ANY INTEREST? The USOC deal began with an e-mail that Baird sent Alexander several months ago when it became clear that Allstate would not return as a sponsor. The two had worked together when Baird was at the NFL and Alexander was at Campbell’s Soup. She asked him if Liberty Mutual would be interested in partnering with the USOC if a sponsorship became available, and he said it would. The USOC hosted Liberty Mutual execs at the London Games and took them to the organization’s training centers in Lake Placid, Colorado Springs and Chula Vista, Calif. The USOC's Mitch Poll and Michael O’Connor closed the deal. In addition to the agreement with Liberty Mutual, the USOC has a Paralympic sponsorship with The Hartford, its official disability insurance partner, and Olympic and Paralympic sponsor Highmark, its medical insurance partner.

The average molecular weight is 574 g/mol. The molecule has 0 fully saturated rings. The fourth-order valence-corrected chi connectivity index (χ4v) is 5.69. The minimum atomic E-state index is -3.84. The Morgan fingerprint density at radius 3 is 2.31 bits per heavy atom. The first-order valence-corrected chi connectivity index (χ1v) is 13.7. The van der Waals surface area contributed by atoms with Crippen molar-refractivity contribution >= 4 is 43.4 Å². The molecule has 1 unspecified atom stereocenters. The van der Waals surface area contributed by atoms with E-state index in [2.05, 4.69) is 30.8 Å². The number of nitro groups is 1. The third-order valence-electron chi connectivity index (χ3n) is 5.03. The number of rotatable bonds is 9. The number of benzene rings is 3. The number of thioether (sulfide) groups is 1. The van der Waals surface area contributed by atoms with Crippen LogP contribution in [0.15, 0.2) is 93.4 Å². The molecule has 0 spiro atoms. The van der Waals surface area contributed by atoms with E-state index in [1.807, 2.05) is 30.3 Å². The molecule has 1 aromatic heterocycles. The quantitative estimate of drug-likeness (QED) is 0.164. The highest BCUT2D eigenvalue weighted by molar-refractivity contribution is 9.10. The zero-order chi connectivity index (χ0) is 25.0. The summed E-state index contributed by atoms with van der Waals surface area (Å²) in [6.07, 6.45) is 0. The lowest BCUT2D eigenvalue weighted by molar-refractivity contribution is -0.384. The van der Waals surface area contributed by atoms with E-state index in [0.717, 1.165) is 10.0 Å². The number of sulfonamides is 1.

Molson Coors President & CEO Peter Swinburn yesterday said that once the NHL lockout ends, the company “will seek financial compensation from the league over the negative impact that a lack of games has had on the hockey league sponsor,” according to Ross Marowits of the CP. Swinburn said, “There will be some redress for us as a result of this. I can't quantify that and I don't know because I don't know the scale of how long the lockout is going to last." Molson Coors said that the lockout has “forced the beer company into the penalty box by reducing beer sales across Canada for its marquee brands.” Swinburn: "Whether it's people not actually physically going to the venues and consuming there, consuming in venues around the outlet before that, or indeed having NHL sort of parties at home, all of those occasions have disappeared off the map and you just can't replicate them." The impact of the lockout is “more pronounced in Canada than in the United States and has particularly hurt sales of Coors Light and Molson Canadian” (CP, 11/7). University of Ottawa professor Norm O’Reilly said that “repairing the relationship with Molson-Coors will be a top priority for the league whenever the lockout ends, especially considering that Geoff Molson owns the Montreal Canadiens” (TORONTO STAR, 11/8).